At a tin mine in Malaya, owner Craig Keith and executive Daniel Catlin arrive just as expert supervisor Duke Mullane is beating up a drunken crew member. Catlin expresses distaste for Duke, but after Keith shows Duke his new assignment--to find tin in the remote mountains of Tungga Island, near Sumatra--he names Catlin as Duke's new boss. Catlin's first decision is to refuse Duke his hefty payment demands, but Keith overrules him. Catlin and Duke travel to the executive's Singapore office, where Catlin's fiancée, Lory Hale, visits and is startled to see Duke, her old lover. After Catlin leaves the room, Lory announces that she now loves only Catlin, and Duke promises roughly not to inform him of their past. Duke's crew then travels to Tungga and, after setting up camp, they are invited by mischievous local Atib to a feast with his tribe's king, Kiang. There, Duke asks for workers to help build the mine and Kiang negotiates for payments in Western medicines. Duke also offers his lighter, which bears an airplane imprint for every fighter he shot down in the war. When Kiang says he cannot accept it, Duke leaves it on the table, where it is stolen by Atib. A gorgeous dancer performs and, though Duke admires her, he soon discovers that she is Kiang's fiancée, Minyora. Kiang notices Duke's interest and, later that night, reveals to Minyora that he cannot live without her. Over the next days, Kiang's men work diligently, and Duke awaits the supplies with which to pay them. When Catlin finally sends a plane, however, it contains only machinery, and Duke calls him in a fury. Soon after, Minyora visits Duke and reveals that she is half English and yearning to speak to white people. Atib spies on them and informs Kiang, who stalks over and throws Duke out. Just as Duke's men discover a rich vein of tin, the next plane arrives, carrying only Catlin and Lory. The next day, Kiang keeps his men from working until the supplies show up, and Catlin chastises Duke for his inability to "handle the natives." They visit Kiang together, but when Minyora sticks up for Duke, an infuriated Kiang refuses to work with the white men at all. That night, Lory visits Duke, but the two end up quarrelling over their past. Hours later, a drunken Atib accidentally sets fire to the tribe's supply hut with Duke's lighter. When Kiang finds the lighter in the ashes, he announces to Duke and Catlin that he has burned their plane, trapping them in the jungle, and will surround their camp until they starve to death. Over the next days, every attempt to gather food and water is thwarted by Kiang's warriors. One night, as Duke keeps watch, Minyora sneaks in and informs him of a temple high in the mountains in which they can be safe. When Duke tries to find it, Kiang sees him and forces him to return to the camp. Duke turns to alcohol, and is drunk when one night he grabs Lory and kisses her and then, later, allows Minyora to visit him. The two fall asleep, and when she leaves the next morning, Atib sees her. Within minutes, she races back to warn the camp that Kiang, furious with her supposed infidelity, is on his way to kill them all. She leads them to the temple, followed closely by Kiang's men. Two of Duke's crew are killed, and one, Paulo, is shot with a poisoned arrow before they reach the temple, which Kiang dares not infiltrate. Even after Minyora cleanses and cauterizes Paulo's wound, saving him, Duke remains distraught over the deaths of his men and soon decides to sacrifice himself to Kiang. Upon hearing his declaration, Lory reveals that she cannot bear to lose Duke, and Catlin watches in resignation as they kiss. Duke calls to Kiang, who challenges him to duel using machetes and torches. At the end of the long fight, only one machete remains within reach, and Duke grabs it just as Kiang jumps on him. Impaled, Kiang lives only long enough to name a despondent Minyora the new queen. Her first decree is for her people to help Duke's crew. Within days, the mine is working and Catlin bids a fond farewell to Lory, who stays behind with Duke. +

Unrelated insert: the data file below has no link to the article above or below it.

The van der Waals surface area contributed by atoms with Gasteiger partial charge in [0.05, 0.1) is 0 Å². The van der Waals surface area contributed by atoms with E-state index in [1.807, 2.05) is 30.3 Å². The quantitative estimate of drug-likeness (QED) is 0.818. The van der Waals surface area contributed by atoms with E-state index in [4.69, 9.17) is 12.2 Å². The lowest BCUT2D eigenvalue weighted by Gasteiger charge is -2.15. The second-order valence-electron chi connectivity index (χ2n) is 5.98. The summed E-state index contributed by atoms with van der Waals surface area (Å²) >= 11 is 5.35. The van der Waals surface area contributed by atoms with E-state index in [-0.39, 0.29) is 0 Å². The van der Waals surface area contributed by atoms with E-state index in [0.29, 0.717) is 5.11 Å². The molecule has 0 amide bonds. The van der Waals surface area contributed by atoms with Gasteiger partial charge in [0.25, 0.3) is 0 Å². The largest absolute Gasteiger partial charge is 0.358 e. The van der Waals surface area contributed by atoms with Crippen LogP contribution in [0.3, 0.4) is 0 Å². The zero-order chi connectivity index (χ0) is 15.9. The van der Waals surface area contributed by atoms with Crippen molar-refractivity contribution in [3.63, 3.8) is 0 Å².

Legend
Viewed by AFI
Partially Viewed
Offscreen Credit
Name Occurs Before Title
AFI Life Achievement Award

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The American Film Institute is grateful to Sir Paul Getty KBE and the Sir Paul Getty KBE Estate for their dedication to the art of the moving image and their support for the AFI Catalog of Feature Films and without whose support AFI would not have been able to achieve this historical landmark in this epic scholarly endeavor.